Seculative agnosticism and practical belief

Start with Voltaire’s line that “if God did not exist…”, etc. the idea can be taken in more than one way, but at its most believable it involves bracketing the question of God’s existence or knowability, but noticing we still need him as a postulate of the moral life (Kant), or as an irreducible element of human experience (James) or as an evolved brain structure selected for group cohesion and contributing in various ways to reproductive fitness.

At some point, of course, we need some kind of answer to the bracketed question, and I doubt the speculative agnosticism and the practical belief can be lived out, which is to say I doubt whether this state of affairs can have either speculative or practical truth. At some point you’ll have to lie or consent to the lies of others, demanding someone believe without question what you don’t believe and/or do question. You’ll consent to the idea that some group (the kids, the peasants, etc) be told princess Alice stories about God to keep them in line, but lying gives something which, given to you, is an offense against who you are, and so by lying you are either (a) treating another person as subhuman or (b) treating him as human, and therefore hating him.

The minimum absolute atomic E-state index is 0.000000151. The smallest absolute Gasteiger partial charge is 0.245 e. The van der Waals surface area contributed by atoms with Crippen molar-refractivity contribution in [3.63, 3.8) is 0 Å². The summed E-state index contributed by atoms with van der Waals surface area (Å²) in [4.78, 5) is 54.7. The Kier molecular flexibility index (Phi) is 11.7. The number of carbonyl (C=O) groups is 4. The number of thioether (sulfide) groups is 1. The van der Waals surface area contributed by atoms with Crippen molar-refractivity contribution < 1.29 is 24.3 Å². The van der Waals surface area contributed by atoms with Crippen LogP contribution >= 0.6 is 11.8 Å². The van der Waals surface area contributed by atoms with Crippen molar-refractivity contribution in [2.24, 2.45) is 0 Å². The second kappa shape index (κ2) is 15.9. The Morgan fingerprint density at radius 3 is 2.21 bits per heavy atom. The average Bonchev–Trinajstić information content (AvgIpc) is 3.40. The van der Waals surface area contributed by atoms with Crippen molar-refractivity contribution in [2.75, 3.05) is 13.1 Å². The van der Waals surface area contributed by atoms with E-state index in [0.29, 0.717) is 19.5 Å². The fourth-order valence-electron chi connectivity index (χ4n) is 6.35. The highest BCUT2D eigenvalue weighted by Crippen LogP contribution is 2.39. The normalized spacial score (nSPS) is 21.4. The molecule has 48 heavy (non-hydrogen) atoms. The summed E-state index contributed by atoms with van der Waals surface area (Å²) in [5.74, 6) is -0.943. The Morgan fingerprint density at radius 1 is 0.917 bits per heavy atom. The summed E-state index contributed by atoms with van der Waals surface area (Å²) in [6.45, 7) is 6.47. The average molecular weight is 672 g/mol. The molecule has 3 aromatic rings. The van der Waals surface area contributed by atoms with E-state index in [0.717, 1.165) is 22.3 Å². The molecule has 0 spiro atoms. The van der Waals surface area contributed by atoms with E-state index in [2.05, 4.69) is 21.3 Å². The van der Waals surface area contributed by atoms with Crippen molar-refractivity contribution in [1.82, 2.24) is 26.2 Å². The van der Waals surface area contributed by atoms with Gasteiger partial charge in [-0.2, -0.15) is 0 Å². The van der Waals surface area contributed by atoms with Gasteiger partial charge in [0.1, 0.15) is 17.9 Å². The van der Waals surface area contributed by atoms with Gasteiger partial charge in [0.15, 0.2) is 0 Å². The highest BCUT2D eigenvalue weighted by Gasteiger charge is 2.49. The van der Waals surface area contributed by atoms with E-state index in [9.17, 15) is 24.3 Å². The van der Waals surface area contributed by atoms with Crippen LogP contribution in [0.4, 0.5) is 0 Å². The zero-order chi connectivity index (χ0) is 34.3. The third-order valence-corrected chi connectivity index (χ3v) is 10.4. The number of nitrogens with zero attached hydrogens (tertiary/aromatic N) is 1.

No one wants to be deceived. To argue that someone might want it ends up proving the opposite, since we only “want to be deceived” in the sense that we want to believe that something is true without knowing that it isn’t. But then what we want is something precisely like truth, and if we try to make an argument for “good deceptions” out of this we get…

Things like truth are good

Some lies are like truth

Some lies are good.

…which isn’t good for anything except as an example of the fallacy of the accident, since the way in which things like truth are good excludes whatever is like truth but in fact is not. This is why no one never wills to-be-deceived-and-not-know-it as such, even if such a state can be like knowing truth.

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